artificial gorges of the West Hurley Park quarry
Sunday, June 2 2013
I was going to take a bath early this morning, but I was distracted by the sound of the solar circulator pump running. At the time it was about 6:30 am and the solar panels were in the shade, so there was no reason for the pumps to run. Investigating further, I saw that the LCD display on the solar controller was working, but it wasn't showing any values for the Master Arduino's analog inputs. Clearly something bad had happened to that chip. Happily, it was easy to flash another Atmega328 with the Master firmware and swap it in. But even with the Master successfully reading temperature values, the pump was running. This seemed to indicate a problem with the ULN2003 Darlington transistor array, which is needed to interface an Atmega328 to a relay capable of switching 120 volts. When I replace that, the controller seemed to work okay, though it was still incapable of communicating via its serial line. In the end I had to replace a Max232 RS-232 driver chip on the controller and a USB-to-serial adapter in the laboratory. Something had wiped out four different electronic devices simultaneously. My suspicion is that the something was a very close lightning strike we'd had two or three days before. After this morning's experience, I'm thinking I need to add a couple things to the solar controller: a surge protector and an alarm that can be sounded when absurd states are detected (such as the pump running despite no instruction to do so or any night between the hours of 8:00pm and 8:00am).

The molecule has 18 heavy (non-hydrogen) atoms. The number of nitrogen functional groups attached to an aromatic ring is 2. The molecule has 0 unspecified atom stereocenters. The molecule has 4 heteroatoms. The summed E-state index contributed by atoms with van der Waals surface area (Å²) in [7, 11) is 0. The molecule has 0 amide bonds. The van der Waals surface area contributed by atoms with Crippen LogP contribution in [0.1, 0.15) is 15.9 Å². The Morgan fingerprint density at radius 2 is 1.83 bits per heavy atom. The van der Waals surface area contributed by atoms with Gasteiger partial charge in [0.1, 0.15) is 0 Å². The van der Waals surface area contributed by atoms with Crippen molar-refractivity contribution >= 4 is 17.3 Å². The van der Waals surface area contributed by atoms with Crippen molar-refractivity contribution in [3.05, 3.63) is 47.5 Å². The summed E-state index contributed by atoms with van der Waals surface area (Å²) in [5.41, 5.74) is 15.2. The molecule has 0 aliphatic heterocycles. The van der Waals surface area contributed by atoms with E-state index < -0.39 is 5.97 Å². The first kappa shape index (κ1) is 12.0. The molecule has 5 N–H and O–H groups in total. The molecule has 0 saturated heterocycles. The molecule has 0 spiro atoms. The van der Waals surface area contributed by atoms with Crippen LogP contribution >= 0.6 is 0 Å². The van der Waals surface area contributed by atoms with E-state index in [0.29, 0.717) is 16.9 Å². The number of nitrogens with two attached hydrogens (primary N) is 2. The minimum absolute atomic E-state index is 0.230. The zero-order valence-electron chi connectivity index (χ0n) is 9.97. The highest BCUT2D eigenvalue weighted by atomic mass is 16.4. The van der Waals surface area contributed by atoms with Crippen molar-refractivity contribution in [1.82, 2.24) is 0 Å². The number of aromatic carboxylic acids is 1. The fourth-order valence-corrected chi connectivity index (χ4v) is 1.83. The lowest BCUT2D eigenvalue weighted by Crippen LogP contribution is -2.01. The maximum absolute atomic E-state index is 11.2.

Today Gretchen had to go down to the City to attend some sort of vegan appetizer competition, and on her way there she went out of her way to drop me and the dogs off at the place where I'd left the Subaru (at the intersection of Route 28 and Zena road). I stopped at the West Hurley Park on the drive home and took the dogs for a walk in the forest behind the athletic fields. Normally when I walk there, I mostly stay on the marked trails, but today I continued farther west, into the remains of an old bluestone quarry (41.965968N, 74.111366W). None of this can be seen in the satellite view of Google Maps, but on the ground it's a crazy landscape. Along one side of the quarry runs a swamp, yet another example of the poor drainage of the Hurley Mountain plateau. I took the dogs around the south end of the quarry and then along its west side, on the edge of an escarpment above the headwaters of Stony Creek (which ultimately empties into the Esopus via a highly-circuitous route not far from the bottom of Dug Hill Road). There was a good (though unmarked) path here, indicating that either animals or non-littering humans pass through the area frequently. At the top of the escarpment, just above this path, was a dramatic bluestone formation. Its walls were actually steeper, on average, than vertical, as huge room-sized blocks of bluestone had been removed from the bottom of the cliff, leaving thousand-ton masses of rock cantilevered menacingly overhead. Beneath these overhangs were deposits of odd-colored soil, which I took to be middens left by creatures who had sought shelter.